This book comprises ten chapters; each chapter elucidates specific aspects of nanotechnology, nanoscience, and the basic concepts involved during their multifaceted interactions with and within biological systems and biomolecules.
This presentation elaborates on the introductive remarks on nanotechnology and nanoscience. There is a brief discussion on the definition of nanomaterials, scope, and applications in different fields with emphasis on biological sciences and materials sciences. The interactive behavior of nanomaterials relates to their types and nature. The successful applications of nanomaterials enormously depend on their degree of biocompatibility and bioavailability in the biosystem and at the site of the interface. The physicochemical parameters like inter and intramolecular bonding, hydrophobicity, interactive forces, surface charge, and composition of nanomaterials are well illustrated with suitable examples and supported by the references. When nanomaterials encounter a biosystem, the cellular components like glycocalyx, cell membrane, cytoskeleton, act as the first site of the interface. These components influence the interplay and uptake of the nanomaterials. These entrants form conjugates with ligands, proteins, and cause their effects, and interfere with cellular functioning. Nanomaterials undergo internalization involving phagocytosis, endocytosis. These materials show exclusive interactive behavior with proteins and this depends on the structure of protein, zeta-potential, and nature of binding. This behavior intervenes in cellular physiology and the structure. Protein microchip technology is very useful for analyzing different analytes. The internalized nanomaterials interact with the genetic materials (DNA and RNA) in a biosystem and cause changes in their geometry, physiology, stability, and biophysical aspects. Nanomaterials interact with enzymes in vitro and in vivo. This feature is used in enzyme technology, enzyme immobilization, biomimetics, and industrial enzymology. The defense mechanism of the biosystem is prone to the impacts of nanomaterials causing immunosuppression or immunostimulation. The nanomaterials intermeddle structurally and functionally with the components of the immune system transforming their roles. Lastly, all these interactive aspects congregate into the wide spectrum of the applications of nanomaterials as detection tools, imaging agents, synthesis, medical implants, and various roles in industries.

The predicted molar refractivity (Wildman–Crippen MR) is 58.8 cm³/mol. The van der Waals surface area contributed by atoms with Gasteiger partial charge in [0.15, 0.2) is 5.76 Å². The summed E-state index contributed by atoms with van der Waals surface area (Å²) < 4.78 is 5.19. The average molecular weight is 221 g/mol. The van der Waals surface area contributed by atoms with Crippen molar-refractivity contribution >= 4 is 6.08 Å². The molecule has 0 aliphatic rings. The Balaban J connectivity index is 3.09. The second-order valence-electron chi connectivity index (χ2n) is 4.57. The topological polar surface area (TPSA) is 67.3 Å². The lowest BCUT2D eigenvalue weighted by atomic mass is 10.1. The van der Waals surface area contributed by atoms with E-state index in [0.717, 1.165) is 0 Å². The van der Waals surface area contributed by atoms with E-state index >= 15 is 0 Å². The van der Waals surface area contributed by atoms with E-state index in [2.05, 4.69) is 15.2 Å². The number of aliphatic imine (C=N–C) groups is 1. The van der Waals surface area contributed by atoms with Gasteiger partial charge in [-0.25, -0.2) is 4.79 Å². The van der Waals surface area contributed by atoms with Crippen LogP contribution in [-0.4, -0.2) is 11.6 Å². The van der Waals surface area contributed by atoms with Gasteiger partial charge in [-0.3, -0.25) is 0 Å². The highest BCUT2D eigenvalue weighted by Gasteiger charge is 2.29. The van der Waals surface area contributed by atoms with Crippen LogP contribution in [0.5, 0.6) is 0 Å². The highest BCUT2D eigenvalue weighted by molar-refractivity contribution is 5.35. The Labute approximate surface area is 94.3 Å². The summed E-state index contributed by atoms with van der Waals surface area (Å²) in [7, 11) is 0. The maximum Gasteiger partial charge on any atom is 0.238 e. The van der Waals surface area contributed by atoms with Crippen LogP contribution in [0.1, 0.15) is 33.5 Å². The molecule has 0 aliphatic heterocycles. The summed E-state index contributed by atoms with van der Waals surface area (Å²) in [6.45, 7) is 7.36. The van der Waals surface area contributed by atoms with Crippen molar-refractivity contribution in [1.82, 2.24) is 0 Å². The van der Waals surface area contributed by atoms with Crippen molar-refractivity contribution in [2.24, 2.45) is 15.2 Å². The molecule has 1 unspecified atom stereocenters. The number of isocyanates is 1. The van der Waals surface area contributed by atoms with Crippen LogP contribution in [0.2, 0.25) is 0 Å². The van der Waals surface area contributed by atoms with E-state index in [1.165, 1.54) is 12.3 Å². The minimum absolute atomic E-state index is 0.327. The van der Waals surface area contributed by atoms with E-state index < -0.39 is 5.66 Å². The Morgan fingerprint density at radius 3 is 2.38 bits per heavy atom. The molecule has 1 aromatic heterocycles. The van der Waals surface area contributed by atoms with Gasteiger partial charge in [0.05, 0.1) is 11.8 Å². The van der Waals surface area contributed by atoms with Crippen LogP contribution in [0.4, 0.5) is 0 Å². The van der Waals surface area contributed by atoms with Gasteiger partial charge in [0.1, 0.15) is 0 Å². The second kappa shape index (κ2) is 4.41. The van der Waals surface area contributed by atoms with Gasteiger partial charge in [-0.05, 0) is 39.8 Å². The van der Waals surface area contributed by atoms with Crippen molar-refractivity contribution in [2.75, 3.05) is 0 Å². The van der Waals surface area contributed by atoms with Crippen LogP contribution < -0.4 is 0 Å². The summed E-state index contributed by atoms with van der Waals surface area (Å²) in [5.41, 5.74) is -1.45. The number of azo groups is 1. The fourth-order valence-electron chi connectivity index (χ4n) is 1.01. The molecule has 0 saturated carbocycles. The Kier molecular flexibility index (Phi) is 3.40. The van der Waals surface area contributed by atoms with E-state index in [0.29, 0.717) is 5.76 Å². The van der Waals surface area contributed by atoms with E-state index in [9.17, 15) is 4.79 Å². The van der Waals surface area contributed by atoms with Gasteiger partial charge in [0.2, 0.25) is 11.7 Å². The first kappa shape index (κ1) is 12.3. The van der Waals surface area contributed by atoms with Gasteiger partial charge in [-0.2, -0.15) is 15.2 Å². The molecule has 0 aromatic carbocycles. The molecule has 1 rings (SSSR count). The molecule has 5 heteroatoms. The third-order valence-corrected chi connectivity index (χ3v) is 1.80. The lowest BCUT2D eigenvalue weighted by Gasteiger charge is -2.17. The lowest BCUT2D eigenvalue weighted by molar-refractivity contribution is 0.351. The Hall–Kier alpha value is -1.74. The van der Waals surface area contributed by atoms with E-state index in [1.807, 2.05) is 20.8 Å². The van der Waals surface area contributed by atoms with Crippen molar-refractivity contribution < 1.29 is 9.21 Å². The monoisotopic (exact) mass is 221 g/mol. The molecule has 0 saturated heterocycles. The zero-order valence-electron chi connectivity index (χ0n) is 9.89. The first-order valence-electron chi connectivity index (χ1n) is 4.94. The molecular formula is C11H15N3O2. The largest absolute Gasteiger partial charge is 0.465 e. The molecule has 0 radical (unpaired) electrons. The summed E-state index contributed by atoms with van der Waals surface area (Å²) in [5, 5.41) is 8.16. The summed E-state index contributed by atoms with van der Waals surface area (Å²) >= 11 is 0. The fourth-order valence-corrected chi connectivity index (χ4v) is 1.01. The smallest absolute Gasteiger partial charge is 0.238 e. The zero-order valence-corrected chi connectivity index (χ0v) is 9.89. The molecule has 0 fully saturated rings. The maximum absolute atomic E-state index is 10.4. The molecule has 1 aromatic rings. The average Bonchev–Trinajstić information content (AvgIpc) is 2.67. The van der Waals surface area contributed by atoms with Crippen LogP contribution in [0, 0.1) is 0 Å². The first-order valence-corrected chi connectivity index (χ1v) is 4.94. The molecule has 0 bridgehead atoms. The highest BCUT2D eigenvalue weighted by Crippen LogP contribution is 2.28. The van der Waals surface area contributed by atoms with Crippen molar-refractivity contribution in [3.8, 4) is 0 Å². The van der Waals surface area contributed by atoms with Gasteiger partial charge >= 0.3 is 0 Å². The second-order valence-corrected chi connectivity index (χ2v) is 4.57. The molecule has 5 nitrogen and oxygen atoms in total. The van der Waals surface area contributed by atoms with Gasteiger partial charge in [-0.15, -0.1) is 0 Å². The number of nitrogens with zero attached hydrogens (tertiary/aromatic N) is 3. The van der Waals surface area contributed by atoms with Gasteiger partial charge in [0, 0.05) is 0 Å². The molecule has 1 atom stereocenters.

A good number of books and reviews report on the specific and selective aspects of nanoscience and nanotechnology. However, there is a need for comprehensive essays that give a consolidated overview of the physical, chemical, biological, biophysical, and molecular aspects of the interactions between nanomaterials and biomolecules, cells, and tissues. This book fulfills this need and offers an incriminated description of the incorporation of basic structural, functional, and physicochemical concepts during the interplays between nanomaterials and biomolecules. The lucid explanation in this book eases the mathematical aspects of the concerned concepts involved. This effort aims to infuse the interest in students, researchers, and foster collaboration through the multidisciplinary approach of nanoscience and nanotechnology in the recent frontiers of biological sciences and nanotechnology.
Each chapter starts with the outline of the chapter, introduction, text, and conclusion; these provide a take-home message of the information contained therein. Throughout the book, suitable examples are presented that support the concepts and are an amalgamation of past and recent research. Lastly, this presentation gives glimpses of the multidisciplinary approach and room to maneuver the various concepts from physical, chemical, applied sciences and technologies, for the betterment of their future applications.
I feel the book will provide a handy but complete reference and review of the nanoworld to students and researchers in this field.
Dr. A.V. CHITRE, M.Sc (Physical Chemistry); Ph.D. (Biophysics)
Former Reader & Head, Department of Chemistry
Professor Emeritus, Sophia College, Mumbai;
Adjunct/Visiting Faculty in Biophysics, Department of Biophysics, University of Mumbai
Vidyanagari, Santa Cruz (E), Mumbai 400 098, India